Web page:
Doctoral researchers share writing secrets

On Friday the Research Hive hosted a workshop drop-in to discuss the act of writing doctoral research. The audience consisted of an assortment of Philosophy, History, Sociology, Art History, Life Sciences, Media, Biology and Informatics researchers. A good turn out!  The aim of the session was for doctoral researchers at all levels to share their challenges and working practices around writing.

Among the areas discussed were how to write ‘academically’. It’s long been acknowledged that most academic texts and doctoral theses are written in a particular language, but how does it come about and is it always necessary?

The group discussion around this question quickly began to focus on the role of the supervisor; can they help you find a way to write in an ‘academic’ fashion without it becoming heavy, cumbersome and unclear? Additionally the importance of reading the language of existing literature in your field and discussions with your peers over accessibility of writing were viewed as useful outlets.

Perhaps the biggest topic of conversation was in regards to actually getting started with writing and creating the right environment and mindset to enable productivity. Most of the group members had their own different circumstances which meant they operated within slightly varied routines. This is not unusual, doctoral research is, by its nature, a fairly personal quest but there were areas of resonance within the group that proved fruitful.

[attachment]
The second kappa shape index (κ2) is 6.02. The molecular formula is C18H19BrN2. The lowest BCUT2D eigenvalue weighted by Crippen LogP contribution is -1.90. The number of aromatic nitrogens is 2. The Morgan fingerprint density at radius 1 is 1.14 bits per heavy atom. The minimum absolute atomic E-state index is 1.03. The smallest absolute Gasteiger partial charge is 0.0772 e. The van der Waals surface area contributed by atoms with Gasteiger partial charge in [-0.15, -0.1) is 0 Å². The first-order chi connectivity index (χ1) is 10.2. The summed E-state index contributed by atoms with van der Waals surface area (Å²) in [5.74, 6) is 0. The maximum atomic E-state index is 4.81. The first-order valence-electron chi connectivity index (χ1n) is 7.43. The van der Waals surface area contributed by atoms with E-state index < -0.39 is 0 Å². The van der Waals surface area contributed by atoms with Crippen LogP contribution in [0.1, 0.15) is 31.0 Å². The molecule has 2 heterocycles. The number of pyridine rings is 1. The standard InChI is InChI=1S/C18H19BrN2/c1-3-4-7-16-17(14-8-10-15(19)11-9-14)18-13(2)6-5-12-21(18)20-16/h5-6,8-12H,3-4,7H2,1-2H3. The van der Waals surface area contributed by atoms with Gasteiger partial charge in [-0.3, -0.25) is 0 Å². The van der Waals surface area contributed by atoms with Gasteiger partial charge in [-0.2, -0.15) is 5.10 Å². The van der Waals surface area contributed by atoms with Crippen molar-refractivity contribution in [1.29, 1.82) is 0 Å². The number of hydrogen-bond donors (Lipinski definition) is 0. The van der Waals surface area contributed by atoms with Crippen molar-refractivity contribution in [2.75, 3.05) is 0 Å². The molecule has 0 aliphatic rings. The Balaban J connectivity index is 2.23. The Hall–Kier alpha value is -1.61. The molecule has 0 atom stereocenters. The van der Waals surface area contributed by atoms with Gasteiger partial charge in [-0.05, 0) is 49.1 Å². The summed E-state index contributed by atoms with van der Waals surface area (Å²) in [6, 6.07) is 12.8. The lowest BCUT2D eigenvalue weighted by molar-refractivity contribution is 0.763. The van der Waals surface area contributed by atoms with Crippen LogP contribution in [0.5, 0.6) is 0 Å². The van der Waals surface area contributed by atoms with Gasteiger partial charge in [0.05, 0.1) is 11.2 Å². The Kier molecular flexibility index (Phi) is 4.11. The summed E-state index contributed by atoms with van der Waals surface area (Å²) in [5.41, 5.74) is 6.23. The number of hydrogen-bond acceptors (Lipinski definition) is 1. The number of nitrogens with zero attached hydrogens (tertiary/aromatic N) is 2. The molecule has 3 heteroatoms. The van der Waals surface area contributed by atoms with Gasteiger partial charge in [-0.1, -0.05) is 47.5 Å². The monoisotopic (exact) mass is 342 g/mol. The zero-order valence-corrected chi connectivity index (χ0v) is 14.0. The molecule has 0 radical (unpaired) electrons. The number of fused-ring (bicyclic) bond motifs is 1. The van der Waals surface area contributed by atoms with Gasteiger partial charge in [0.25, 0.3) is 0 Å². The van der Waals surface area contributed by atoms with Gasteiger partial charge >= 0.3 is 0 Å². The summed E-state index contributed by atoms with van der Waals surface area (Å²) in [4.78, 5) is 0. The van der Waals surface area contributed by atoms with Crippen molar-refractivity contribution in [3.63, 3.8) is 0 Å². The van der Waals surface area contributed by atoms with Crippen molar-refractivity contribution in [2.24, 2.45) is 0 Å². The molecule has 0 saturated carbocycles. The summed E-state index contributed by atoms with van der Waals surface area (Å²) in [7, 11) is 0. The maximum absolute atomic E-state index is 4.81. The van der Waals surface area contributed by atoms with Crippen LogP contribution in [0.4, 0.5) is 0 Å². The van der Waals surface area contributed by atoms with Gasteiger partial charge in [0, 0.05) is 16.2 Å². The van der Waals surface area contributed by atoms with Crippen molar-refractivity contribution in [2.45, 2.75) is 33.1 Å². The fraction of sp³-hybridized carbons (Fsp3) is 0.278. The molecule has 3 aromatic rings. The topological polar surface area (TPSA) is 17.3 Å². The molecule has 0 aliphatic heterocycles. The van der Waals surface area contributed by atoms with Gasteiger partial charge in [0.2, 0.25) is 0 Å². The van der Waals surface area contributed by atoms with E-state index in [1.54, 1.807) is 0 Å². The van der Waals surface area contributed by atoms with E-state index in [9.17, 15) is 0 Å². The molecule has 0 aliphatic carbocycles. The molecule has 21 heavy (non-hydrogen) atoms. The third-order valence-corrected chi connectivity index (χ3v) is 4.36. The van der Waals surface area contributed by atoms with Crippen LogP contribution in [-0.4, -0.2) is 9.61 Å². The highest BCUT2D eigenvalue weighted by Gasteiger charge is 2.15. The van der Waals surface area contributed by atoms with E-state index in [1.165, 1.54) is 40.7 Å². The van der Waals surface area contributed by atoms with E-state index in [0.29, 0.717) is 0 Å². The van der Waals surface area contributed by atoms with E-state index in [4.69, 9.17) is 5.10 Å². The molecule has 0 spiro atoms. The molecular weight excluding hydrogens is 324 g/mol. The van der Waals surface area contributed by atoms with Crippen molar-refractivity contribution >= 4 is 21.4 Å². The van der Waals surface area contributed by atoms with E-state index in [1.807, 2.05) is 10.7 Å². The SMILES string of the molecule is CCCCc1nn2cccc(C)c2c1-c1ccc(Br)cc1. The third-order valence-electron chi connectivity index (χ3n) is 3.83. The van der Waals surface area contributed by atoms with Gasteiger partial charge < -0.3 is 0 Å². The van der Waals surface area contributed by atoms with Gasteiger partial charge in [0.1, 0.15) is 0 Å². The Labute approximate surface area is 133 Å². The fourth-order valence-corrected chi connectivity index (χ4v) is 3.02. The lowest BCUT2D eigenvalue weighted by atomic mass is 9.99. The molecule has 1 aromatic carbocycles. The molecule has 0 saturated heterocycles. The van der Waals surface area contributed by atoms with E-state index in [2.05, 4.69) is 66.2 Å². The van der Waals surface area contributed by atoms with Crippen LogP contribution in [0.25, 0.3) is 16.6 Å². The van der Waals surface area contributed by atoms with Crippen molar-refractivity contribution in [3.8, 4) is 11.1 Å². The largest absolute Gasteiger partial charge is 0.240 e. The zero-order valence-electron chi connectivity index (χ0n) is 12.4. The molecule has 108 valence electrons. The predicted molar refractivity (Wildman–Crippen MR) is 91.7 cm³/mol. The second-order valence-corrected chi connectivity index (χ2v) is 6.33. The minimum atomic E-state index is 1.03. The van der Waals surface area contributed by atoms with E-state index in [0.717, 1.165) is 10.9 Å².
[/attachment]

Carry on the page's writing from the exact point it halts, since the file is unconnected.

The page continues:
For example; choosing the most comfortable working environment for yourself. This is the only aspect you can fully control of your writing, so it was important to the group to operate in a sphere which allowed them to be creative. Several members liked to write earlier in the morning, whilst shunning emails and any form of distractions until they had passed a particular target, be it wordcount or a time period.

The clearest message that emerged throughout the workshop was that, whilst nobody else can do your writing for you (unfortunately) that doesn’t mean that the presence of other people cannot be beneficial. Whether it’s just to bounce ideas off in an informal chat or to simply have other people working around you.

Writing need not be lonely!

Due to the demand of the session the Hive Scholars are already planning another session in week 10 to share writing challenges and secrets to success and in week 8 Karen Burrows doctoral researcher from Media, Film and Music will be chairing a round table discussion on being an Associate Tutor at Sussex.  If you’re interested in either session please email researchhive@sussex.ac.uk

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